Role of black carbon mass size distribution in the direct aerosol radiative forcing
- 1Department of Atmospheric and Oceanic Sciences, School of Physics, Peking University, Beijing, China
- 2Institute for Environmental and Climate Research, Jinan University, Guangzhou 511443, China
Correspondence: Chunsheng Zhao (firstname.lastname@example.org)
Large uncertainties exist when estimating radiative effects of ambient black carbon (BC) aerosol. Previous studies about the BC aerosol radiative forcing mainly focus on the BC aerosols' mass concentrations and mixing states, while the effects of BC mass size distribution (BCMSD) were not well considered. In this paper, we developed a method of measuring the BCMSD by using a differential mobility analyzer in tandem with an Aethalometer. A comprehensive method of multiple charging corrections was proposed and implemented in measuring the BCMSD. Good agreement was obtained between the BC mass concentration integrated from this system and that measured in the bulk phase, demonstrating the reliability of our proposed method. Characteristics of the BCMSD and corresponding radiative effects were studied based on a field measurement campaign conducted in the North China Plain by using our own measurement system. Results showed that the BCMSD had two modes and the mean peak diameters of the modes were 150 and 503 nm. The BCMSD of the coarser mode varied significantly under different pollution conditions with peak diameter varying between 430 and 580 nm, which gave rise to significant variation in aerosol bulk optical properties. The direct aerosol radiative forcing was estimated to vary by 8.45 % for different measured BCMSDs of the coarser mode, which shared the same magnitude with the variation associated with assuming different aerosol mixing states (10.5 %). Our study reveals that the BCMSD as well as its mixing state in estimating the direct aerosol radiative forcing matters. Knowledge of the BCMSD should be fully considered in climate models.
Atmospheric black carbon (BC) is the second strongest absorbing component in the atmosphere (Bond et al., 2013) but the magnitudes of the warming effects are poorly quantified. When emitted to the surroundings, BC particles transform their morphology from fractal to spherical and then grow as fully compact particles with other components depositing on the BC aerosol (Peng et al., 2016). The variation in the shapes of BC aerosols, together with the variation in the mixing states, can lead to substantial changes in aerosol optical properties (Liu et al., 2017; China et al., 2013; Wu et al., 2016, 2018). BC aerosols also have a significant influence on the climate by interacting with clouds (Koch and Del Genio, 2010; Roberts et al., 2008; Stevens and Feingold, 2009), ice and snow (Bond et al., 2013). A recent study shows that the solar absorption of BC can suppress the turbulence in the atmospheric boundary layer (Wilcox et al., 2016). It is found that BC emissions may be responsible for the increase in droughts and floods in China and India (Menon et al., 2002). In addition, BC can pose a serve threat to human health through inhalation (Nichols et al., 2013; Janssen et al., 2011).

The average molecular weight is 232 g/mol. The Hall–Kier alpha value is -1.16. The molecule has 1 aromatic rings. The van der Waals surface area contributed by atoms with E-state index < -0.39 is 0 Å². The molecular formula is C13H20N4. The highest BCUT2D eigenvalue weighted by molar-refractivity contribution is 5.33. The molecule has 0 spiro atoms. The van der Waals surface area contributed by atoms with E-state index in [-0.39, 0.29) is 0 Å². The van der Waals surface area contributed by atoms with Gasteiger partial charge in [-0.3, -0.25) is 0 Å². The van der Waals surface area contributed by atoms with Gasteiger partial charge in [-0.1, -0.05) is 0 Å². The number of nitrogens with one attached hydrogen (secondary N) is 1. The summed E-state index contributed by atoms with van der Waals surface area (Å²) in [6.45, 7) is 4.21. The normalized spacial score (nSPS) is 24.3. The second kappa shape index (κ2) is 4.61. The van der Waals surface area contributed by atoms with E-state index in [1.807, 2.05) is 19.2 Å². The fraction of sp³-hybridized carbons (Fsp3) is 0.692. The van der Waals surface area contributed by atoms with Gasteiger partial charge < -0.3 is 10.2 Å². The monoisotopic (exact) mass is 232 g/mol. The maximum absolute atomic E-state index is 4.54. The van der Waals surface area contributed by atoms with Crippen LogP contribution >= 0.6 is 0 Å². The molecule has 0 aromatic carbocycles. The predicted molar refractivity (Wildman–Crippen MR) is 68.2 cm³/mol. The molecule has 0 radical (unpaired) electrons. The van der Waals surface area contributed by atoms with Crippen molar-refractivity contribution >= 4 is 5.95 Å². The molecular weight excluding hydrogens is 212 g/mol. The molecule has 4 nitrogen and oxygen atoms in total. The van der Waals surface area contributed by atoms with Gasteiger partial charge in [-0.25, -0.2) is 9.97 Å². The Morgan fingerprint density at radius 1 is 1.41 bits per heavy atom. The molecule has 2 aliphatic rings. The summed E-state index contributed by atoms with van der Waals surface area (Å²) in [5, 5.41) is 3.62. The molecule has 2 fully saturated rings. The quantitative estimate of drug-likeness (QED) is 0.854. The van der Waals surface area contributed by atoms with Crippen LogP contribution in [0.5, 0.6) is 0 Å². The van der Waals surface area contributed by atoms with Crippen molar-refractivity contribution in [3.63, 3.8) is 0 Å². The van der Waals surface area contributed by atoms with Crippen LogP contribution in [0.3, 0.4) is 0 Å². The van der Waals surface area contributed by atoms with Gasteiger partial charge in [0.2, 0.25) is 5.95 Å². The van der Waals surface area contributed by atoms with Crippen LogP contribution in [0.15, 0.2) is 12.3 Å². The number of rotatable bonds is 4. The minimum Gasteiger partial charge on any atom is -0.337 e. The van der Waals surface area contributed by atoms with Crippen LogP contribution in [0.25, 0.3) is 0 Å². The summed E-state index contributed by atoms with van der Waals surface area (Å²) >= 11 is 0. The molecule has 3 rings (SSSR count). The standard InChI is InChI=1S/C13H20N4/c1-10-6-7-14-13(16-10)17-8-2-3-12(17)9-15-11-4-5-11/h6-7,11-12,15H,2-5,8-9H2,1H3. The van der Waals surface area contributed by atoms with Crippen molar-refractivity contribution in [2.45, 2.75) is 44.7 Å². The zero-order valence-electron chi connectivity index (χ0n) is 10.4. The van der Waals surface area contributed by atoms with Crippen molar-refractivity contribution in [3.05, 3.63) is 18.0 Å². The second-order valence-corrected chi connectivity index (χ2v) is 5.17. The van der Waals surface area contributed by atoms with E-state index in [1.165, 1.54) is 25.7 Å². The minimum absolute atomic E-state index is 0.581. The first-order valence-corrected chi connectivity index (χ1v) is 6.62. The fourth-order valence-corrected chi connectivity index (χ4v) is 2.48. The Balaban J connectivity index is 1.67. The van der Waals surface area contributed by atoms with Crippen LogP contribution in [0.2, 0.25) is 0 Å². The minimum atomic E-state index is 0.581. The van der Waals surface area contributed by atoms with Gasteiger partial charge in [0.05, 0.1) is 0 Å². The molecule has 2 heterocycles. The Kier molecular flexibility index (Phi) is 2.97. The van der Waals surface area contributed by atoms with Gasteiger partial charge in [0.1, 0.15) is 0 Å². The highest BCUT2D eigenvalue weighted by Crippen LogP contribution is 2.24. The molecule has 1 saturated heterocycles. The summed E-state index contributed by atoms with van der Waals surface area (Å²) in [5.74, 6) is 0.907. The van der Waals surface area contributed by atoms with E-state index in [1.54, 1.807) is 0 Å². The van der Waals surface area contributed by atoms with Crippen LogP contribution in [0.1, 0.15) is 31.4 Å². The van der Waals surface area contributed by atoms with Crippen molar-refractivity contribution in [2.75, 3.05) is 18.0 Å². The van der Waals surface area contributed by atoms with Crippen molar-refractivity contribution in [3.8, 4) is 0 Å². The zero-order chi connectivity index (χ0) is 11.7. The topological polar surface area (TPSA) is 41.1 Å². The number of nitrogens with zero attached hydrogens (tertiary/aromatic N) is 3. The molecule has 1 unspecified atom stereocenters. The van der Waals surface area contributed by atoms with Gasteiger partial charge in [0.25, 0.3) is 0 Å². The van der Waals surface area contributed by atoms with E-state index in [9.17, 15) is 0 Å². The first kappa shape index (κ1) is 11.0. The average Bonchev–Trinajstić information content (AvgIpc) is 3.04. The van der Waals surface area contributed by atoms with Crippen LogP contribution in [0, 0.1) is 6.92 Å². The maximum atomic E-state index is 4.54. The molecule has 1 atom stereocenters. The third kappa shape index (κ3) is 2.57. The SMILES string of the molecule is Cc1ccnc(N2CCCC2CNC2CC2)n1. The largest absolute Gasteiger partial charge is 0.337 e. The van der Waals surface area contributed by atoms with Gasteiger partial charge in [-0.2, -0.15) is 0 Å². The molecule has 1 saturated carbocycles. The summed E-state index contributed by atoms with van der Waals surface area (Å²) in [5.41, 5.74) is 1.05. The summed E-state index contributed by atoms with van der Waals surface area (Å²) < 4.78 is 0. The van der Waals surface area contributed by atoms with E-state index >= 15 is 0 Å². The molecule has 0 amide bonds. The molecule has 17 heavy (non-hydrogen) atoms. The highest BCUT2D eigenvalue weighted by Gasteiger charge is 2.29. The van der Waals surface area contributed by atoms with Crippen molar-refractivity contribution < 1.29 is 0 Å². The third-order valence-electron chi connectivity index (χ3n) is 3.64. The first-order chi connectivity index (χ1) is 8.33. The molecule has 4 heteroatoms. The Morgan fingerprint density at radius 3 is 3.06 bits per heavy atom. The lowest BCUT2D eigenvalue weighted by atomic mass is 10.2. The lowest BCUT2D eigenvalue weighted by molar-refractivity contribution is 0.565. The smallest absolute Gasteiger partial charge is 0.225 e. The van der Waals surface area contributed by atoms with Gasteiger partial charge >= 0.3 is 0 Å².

Comprehensive studies have been carried out to evaluate the climatic effect of BC based on the measurement of BC mass concentrations (mBC) (Koch et al., 2009; Ramanathan and Carmichael, 2008). The mBC values near the ground have been well characterized (Ramachandran and Rajesh, 2007; Ran et al., 2016b; Reddington et al., 2013; Song et al., 2013), and the BC vertical distributions are widely measured and evaluated as well (Ran et al., 2016a; Babu et al., 2011; Ferrero et al., 2011). Despite these measurements, more insights into the BC microphysical properties can help to estimate the influence of BC aerosols on visibility (Zhang et al., 2008), climate (Jacobson, 2001) and human health (Lippmann and Albert, 1969). These microphysical properties include BC morphology (Zhang et al., 2016), density (Zhang et al., 2016), complex refractive index (Bond et al., 2013), hygroscopicity (Zhang et al., 2008; Peng et al., 2017), mixing states (Moffet et al., 2016; Raatikainen et al., 2017), and particularly the mass size distribution (BCMSD) (Cheng et al., 2012; Cheng and Yang, 2016; Gong et al., 2016). Knowledge of BCMSD is not only helpful to study the mixing state of BC aerosols (Raatikainen et al., 2017) but also essential to model the role of BC in evaluating regional and global climate accurately. BC radiative effects are highly sensitive to the emitted BC particle size distribution (Matsui et al., 2018). The health impacts of BC are significantly related to the BCMSD (Turner et al., 2015). Furthermore, the information of BCMSD can help to study the source, the evolution and the mixing state of ambient BC aerosols (Yu et al., 2010).